Some days are perfect to curl up with a book and a good cup of tea.
What if I told you that there is something like that out there right now? But instead of a book it’s a visual novel and instead of tea you get to enjoy the melody of notes that come with a cup of coffee. That game is Coffee Talk, a small indie game developed and published by Toge Productions. You play as a barista who gets to serve all kinds of customers, follow along with their stories and get a small slice of their life.
The story starts out in Seattle with all kinds of fantasy races that have been living on Earth for a long, long time. You have high elves, orcs, vampires, werewolves and many more. They are all trying their best to get by through life and figure out how to live in a society that may not always have all the right answers for them yet. You, the player, play as a barista who works in a coffee shop called Coffee Talk. It’s a quiet establishment that only appears to be open during the evenings and late into the night. You start out the game choosing a name for your barista (in my case I went with Berry since I liked the way Berry the barista sounded). As soon as you figure out a name you are given a small description of this fantasy world version of Seattle before being greeted with your first customer: a human girl with short green hair and a mischievous smile.
You soon learn through the dialogue that she’s one of your closest friends and a writer for the local newspaper. As the player you hear about her dreams of writing her first ever published book and that she has a chance to do so. While you hear about her tight deadline for this first draft you make her an espresso. This is where the biggest gameplay comes in. A screen to the right slides into place showing off a variety of ingredients that you can make drinks with. At first you don’t have much save for coffee, cocoa powder, milk and tea. Drinks consist of three ingredients and once you’ve selected and clicked “brew” you get these nice shots in the game’s beautiful pixelated art style of your character making the drink. Once it’s all set you have the option to either serve it or dump it if you messed up.
Don’t worry if you forget a certain drink’s ingredients, luckily your friendly neighborhood barista has kindly put all the recipes that you’ve discovered on their phone. That’s not all that is on your phone though – you can also look at the local newspaper and also see people’s social media pages on Tomodachill to learn little facts about the customers that wander into your shop. Lastly, the fourth feature on your phone is the ability to change to any track on the game’s soundtrack at any time.
And you can never go wrong with any tracks on this soundtrack, which brings me to the usual obligatory part of my article where I get to gush about the music for a few sentences. Oh man, can I gush about this music! It’s this beautiful lo-fi that adds so much atmosphere and ambiance to Coffee Talk. It makes you really feel like you are in a cool Seattle coffee shop. One of my personal favorites from the soundtrack is a track called “Tenderhearted”. It is a song that is both calm and relaxing while also packing a small punch of emotion into its notes. But honestly this soundtrack has so many wonderful tracks to listen to whether you are going on a walk, doing some homework or just staring out on a rainy day with a warm, frothy drink. Andrew Jeremy, the composer, really knocked it out of the park in my opinion and helped elevate this game to another level thanks to his music.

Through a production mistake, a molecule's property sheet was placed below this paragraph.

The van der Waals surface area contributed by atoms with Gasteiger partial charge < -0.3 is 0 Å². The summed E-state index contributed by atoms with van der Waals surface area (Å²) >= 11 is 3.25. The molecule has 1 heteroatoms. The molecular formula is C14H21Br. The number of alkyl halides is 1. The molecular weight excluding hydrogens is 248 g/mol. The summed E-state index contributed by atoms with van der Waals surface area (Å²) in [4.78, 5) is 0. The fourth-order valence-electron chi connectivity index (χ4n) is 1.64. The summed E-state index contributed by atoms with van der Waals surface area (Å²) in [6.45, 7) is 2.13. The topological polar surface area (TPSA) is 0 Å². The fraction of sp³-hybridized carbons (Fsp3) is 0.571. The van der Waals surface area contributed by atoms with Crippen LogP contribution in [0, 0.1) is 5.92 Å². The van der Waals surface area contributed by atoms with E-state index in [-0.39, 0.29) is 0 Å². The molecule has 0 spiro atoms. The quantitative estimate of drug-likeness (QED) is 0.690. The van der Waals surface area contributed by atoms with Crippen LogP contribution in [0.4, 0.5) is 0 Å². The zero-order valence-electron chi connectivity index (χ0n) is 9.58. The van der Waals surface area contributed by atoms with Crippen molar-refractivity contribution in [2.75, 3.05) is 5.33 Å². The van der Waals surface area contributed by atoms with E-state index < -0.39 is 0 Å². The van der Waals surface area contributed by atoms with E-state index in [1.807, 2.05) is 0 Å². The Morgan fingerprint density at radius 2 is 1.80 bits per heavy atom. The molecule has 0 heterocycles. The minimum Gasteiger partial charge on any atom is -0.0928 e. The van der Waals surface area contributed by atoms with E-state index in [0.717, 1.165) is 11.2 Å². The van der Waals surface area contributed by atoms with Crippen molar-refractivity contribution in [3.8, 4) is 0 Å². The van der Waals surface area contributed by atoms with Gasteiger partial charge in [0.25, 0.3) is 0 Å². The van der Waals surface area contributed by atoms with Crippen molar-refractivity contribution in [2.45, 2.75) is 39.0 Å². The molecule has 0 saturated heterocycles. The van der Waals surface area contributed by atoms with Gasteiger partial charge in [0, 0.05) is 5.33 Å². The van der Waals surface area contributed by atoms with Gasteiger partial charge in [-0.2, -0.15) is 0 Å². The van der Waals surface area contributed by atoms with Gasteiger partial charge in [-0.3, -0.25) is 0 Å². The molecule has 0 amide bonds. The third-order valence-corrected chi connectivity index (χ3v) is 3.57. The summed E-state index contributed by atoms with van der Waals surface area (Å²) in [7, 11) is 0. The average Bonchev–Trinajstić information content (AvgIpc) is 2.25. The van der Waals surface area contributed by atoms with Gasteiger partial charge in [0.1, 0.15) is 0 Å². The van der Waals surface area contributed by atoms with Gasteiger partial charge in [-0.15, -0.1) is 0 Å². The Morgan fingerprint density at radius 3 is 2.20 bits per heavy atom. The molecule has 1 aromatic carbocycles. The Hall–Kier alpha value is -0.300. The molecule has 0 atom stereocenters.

Music doesn’t carry a game though. Usually when it comes to games it is either the characters, story and/or gameplay that draw someone in. In Coffee Talk‘s case it is the characters. This game is primarily a character-driven game that offers you little glimpses into their lives and the ups and downs that come with them. As you have new customers wander into your coffee shop you learn snippets of their stories and are curious to learn more. While you are hearing them out through the dialogue you also get the chance to make them drinks they want; some are easier to figure out the recipe for and others may be more of a headscratcher. Still, you want to learn more about these characters and their stories since the game did a good job of forming a connection with them right off the bat. Whether it’s the beautiful succubus who is a kindhearted girl who loves her family and is usually misunderstood by others due her race, or Gala, a big, burly werewolf who is calm, coolheaded and a big softie that has been through hard times, all of the characters are intriguing. And while some might not be your exact cup of tea and may have a bit more of bite to them ( just like coffee) they are all well-written.
I could continue to go on and on about this little indie gem. How it has nice casual representation and gives hints at a potential happy ending for different pairings whether they had walked into the coffee shop dating or not. I could also give praise to the unique little animations that each character gets while they talk, highlighting their personality and complementing the dialogue. How little shadow outlines of fantasy folks stroll on by outside the windows of the shop to make Seattle feel alive and real. There is all of that and so, so much more that I could point out to show that this is an absolutely delightful game. It’s a short and chill game to play that is available on tons of platforms like Playstation 4, Nintendo Switch, Microsoft Windows, and Xbox One. With a price clocking usually under fifteen dollars (and that’s not counting when it’s on sale), please consider picking up this game so that maybe the next time a rainy day rolls on by you can pour yourself a warm drink and curl up with a playthrough of Coffee Talk.